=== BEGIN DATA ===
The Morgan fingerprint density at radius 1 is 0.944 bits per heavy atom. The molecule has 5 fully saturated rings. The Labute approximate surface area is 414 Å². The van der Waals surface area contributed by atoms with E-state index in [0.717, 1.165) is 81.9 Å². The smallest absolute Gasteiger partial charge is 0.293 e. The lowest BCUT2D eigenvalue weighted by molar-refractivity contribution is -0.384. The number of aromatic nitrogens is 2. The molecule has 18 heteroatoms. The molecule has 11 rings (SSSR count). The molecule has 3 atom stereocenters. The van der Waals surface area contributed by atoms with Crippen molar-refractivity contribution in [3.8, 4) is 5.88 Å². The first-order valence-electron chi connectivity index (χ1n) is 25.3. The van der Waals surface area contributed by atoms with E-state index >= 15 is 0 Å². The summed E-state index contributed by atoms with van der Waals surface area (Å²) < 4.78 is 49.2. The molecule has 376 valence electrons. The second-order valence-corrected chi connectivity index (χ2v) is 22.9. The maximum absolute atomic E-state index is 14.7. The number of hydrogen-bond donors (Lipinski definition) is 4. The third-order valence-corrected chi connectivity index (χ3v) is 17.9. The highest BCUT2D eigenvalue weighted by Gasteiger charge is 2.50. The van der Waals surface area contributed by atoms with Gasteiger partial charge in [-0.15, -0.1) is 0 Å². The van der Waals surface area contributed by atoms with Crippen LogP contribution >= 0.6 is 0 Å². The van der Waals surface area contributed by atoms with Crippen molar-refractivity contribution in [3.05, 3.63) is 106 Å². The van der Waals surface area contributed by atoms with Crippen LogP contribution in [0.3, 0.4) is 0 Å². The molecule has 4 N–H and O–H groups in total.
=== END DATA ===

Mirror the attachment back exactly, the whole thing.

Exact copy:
The Morgan fingerprint density at radius 1 is 0.944 bits per heavy atom. The molecule has 5 fully saturated rings. The Labute approximate surface area is 414 Å². The van der Waals surface area contributed by atoms with E-state index in [0.717, 1.165) is 81.9 Å². The smallest absolute Gasteiger partial charge is 0.293 e. The lowest BCUT2D eigenvalue weighted by molar-refractivity contribution is -0.384. The number of aromatic nitrogens is 2. The molecule has 18 heteroatoms. The molecule has 11 rings (SSSR count). The molecule has 3 atom stereocenters. The van der Waals surface area contributed by atoms with Crippen molar-refractivity contribution in [3.8, 4) is 5.88 Å². The first-order valence-electron chi connectivity index (χ1n) is 25.3. The van der Waals surface area contributed by atoms with E-state index >= 15 is 0 Å². The summed E-state index contributed by atoms with van der Waals surface area (Å²) < 4.78 is 49.2. The molecule has 376 valence electrons. The second-order valence-corrected chi connectivity index (χ2v) is 22.9. The maximum absolute atomic E-state index is 14.7. The number of hydrogen-bond donors (Lipinski definition) is 4. The third-order valence-corrected chi connectivity index (χ3v) is 17.9. The highest BCUT2D eigenvalue weighted by Gasteiger charge is 2.50. The van der Waals surface area contributed by atoms with Gasteiger partial charge in [-0.15, -0.1) is 0 Å². The van der Waals surface area contributed by atoms with Crippen LogP contribution >= 0.6 is 0 Å². The van der Waals surface area contributed by atoms with Crippen molar-refractivity contribution in [3.05, 3.63) is 106 Å². The van der Waals surface area contributed by atoms with Crippen LogP contribution in [0.3, 0.4) is 0 Å². The molecule has 4 N–H and O–H groups in total.